The next morning we woke refreshed, refuelled, and infected by Eric and Nadine’s enthusiasm and excitement. We were finally raring to get back on the river, and just a bit hopeful about paddling to Montreal. 

Our Canadiangels…

Thanks go to: everyone!!! Thank you thank you!!! Your kindness and generosity has made a really tough week a happy memory.

Downhill all the way!

Pontoon at the Sunset Inn

We left the Sunset Inn and paddled the remaining 5km or so towards North Bay, coming off the water at a beach shortly before the main dock to get out of a bitterly cold northerly wind. Putting the boat on the trolley we headed through town, with a route planned to take us past a supermarket to pick up some things we couldn’t get the day before. This route also took us past a Saturday morning farmers market, though we resisted the urge to wheel the boat right down the middle of it. Eventually, after stocking up on Clif Bars, we found our way to the North Bay Canoe Club, our launching point onto Trout Lake. There were several canoes already out on the water, with a lesson clearly underway. We were hoping we might be able to sneak into the class and learn a thing or two, but were spotted unloading our gear by Jen and Otto who were instructing. They were teaching Jen’s Eco-Tourism students, and invited us to come and speak to them all about our trip. It was great fun chatting to this interested bunch and describing the highs and lows of our adventure. We reckon as eco trips go it’s probably not bad, once you discount the air travel to get us here. 

Urban portaging

Sadly we had to keep going though (but not before eating their delicious banana bread) and we left the beach and headed out across the lake. A small lake, not some monster with attitude! What a joy! And we had a tail wind, so we covered the 11km to the Mattawa River, and on to Turtle Lake, with ease. The Portage de la Mauvaise Musique through to Pine Lake was less easy to find, but after lifting over a beaver dam, with the water seemingly flowing the wrong way, we found it. A short paddle, another short portage and paddle on into the twilight and we camped for the night on a low spit of land, listening to coyotes howling across the lake.

No swimming, no camping, and absolutely no martinis…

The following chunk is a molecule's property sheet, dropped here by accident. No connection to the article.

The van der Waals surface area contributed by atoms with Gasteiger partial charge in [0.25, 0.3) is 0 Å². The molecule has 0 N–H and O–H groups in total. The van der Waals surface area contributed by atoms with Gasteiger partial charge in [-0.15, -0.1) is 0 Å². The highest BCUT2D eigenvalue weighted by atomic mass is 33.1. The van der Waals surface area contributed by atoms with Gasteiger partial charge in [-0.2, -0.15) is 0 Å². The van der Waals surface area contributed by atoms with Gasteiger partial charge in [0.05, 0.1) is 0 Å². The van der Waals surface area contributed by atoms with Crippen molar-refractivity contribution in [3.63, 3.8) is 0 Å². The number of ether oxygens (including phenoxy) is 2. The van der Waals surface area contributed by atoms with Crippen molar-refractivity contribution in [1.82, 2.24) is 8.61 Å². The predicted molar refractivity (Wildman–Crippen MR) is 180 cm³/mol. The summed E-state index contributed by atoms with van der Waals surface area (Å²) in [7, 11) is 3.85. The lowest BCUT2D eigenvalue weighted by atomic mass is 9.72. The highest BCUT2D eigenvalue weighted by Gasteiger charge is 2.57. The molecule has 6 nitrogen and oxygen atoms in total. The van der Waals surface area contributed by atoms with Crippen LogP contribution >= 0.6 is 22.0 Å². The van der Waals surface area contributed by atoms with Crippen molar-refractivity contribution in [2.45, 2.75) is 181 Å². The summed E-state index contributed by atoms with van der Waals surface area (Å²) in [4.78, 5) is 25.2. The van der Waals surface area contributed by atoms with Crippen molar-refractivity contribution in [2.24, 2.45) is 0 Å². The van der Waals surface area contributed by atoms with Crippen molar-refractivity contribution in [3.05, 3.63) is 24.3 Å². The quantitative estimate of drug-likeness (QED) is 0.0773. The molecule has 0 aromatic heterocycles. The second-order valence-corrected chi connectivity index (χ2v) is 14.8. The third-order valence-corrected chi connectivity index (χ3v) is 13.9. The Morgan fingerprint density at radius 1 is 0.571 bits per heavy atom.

We woke the next morning and looked out into….nothing. The fog was so thick we couldn’t even see the lake, and we were camped only 5m from it. We got on the water and took a bearing, heading for the far shore. This was easy. Following the edge of the lake towards a portage you know to be above a significant waterfall was a little more nerve wracking, but the waterfall turned out to have a dam above it and the portage was again obvious and well marked. It was a rocky path though, with a particularly high step our friend Paul described as a “hernia maker”! Not this time, but I’d be nervous if I was 10 years older. This second half of the Mattawa turned out to be great fun, with numerous short and runnable rapids and some larger falls and a dam, which need to be portaged. We made great time down this pretty, playful little river, which is lined with cliffs after the rapids giving a wild-west canyon feel. It also passes the Port de l’Enfer, one of only small number of aboriginal mines that go underground, though we didn’t stop to investigate – next time Paul!

Waiting for the fog to lift after portaging around the Talon Chutes

At 4.30pm, in the evening sunlight and falling wind, we paddled out onto the Ottawa River, which will take us all the way to Montreal. Quebec City, or Montreal to finish the trip? That question has been on our minds for longer than we’ve been on the water here, and we’ve discussed it many times in the last few months. Quebec City is where the St Lawrence becomes tidal, but there’s at least one more time zone before you actually reach the Atlantic. Montreal is where the Voyageurs stopped, unloading their 3.5 tonne cargo from their “Montreal Canoes” and sending them onwards to Europe by ship. This sense of history combined with the lateness of the season, our tired and variously broken bodies, and little appetite to dodge tankers on the St Lawrence, means we will be finishing in Montreal. We also might get to make a short trip to Newfoundland, where my (Mike) late grandmother was born, 100 years ago this month.

So, just 500km of downstream paddling to go then. And the Ottawa is a river, right…?

Paddling out of the Mattawa onto the Ottawa River